The intro of this song dedicates this conclusion to the album (made up of two songs) to the late DJ Screw, so, obviously, it's going to involve chopping and screwing songs, as that is what DJ Screw was best known for doing. Personally, I'm not a big fan of these types of mixes, but I do appreciate how this style puts the spotlight back on the lyrics. (Not that most fans of this style would notice, since it's also favorable to listen to chopped-and-screwed songs while high.) “Z-Ro” is not the song I would have selected to mix in this fashion, but it's a good fit nonetheless. This is a good starting point if you want to get in on the chopped and screwed phenomenon, and as a plus, it does reveal some lyrical gems that you may have missed if you were sitting through the regular version, one in particular being, “I hate the world, is the kind of attitude I got / But I could justify reasons, for any dude I shot”.
15. II MANY N----Z (SCREWED)
This is a better song to give the chopped & screwed treatment to, as it showcases the potential of the style as a whole. This is more enjoyable than the previous bonus track, and it contains even more lyrical gems. However, this ultimately isn't my cup of tea.
FINAL THOUGHTS: Houston hip hop is an acquired taste, much like the music from Memphis and from everywhere else that you're not already familiar with. However, a lot of The Life Of Joseph W. McVey does not require any prerequisites. In fact, a lot of this could even be described as “accessible”. Regardless of whether or not you get Houston hip hop, this album is great. On his mainstream debut, Z-Ro gives it everything he's got, delivering truthful, heartfelt rhymes with an edge. A lot of the production is top notch, and more often then not it meshes well with Z-Ro's voice. As expected, there are some missteps, but if you're interested in getting into Z-Ro's body of work, The Life Of Joseph W. McVey is a pretty good place to start from. Be forewarned, though: his early work sounds nothing like this project.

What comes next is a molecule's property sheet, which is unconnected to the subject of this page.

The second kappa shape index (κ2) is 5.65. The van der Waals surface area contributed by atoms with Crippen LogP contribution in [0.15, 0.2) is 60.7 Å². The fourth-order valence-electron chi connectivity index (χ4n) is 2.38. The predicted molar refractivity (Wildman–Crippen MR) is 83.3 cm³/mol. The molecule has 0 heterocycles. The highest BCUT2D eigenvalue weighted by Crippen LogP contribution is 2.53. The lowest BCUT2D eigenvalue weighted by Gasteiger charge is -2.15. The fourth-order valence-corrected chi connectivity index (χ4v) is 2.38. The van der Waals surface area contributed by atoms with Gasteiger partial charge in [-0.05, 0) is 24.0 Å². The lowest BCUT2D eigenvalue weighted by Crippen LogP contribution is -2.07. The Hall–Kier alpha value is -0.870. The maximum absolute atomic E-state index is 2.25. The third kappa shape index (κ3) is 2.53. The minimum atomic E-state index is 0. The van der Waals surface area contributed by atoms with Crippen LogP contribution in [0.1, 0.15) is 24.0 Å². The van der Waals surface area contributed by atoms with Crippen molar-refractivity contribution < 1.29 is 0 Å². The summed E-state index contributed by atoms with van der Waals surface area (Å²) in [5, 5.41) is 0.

BUY OR BURN? By all means, buy this: most of the album is consistently entertaining, and your money will be put to good use.
BEST TRACKS: “King of the Ghetto”; “II Many N----z”; “Happy Feelinz”; “So Much” (despite my complaints about its radio-friendliness)
(Questions? Comments? Concerns? Leave your thoughts below.)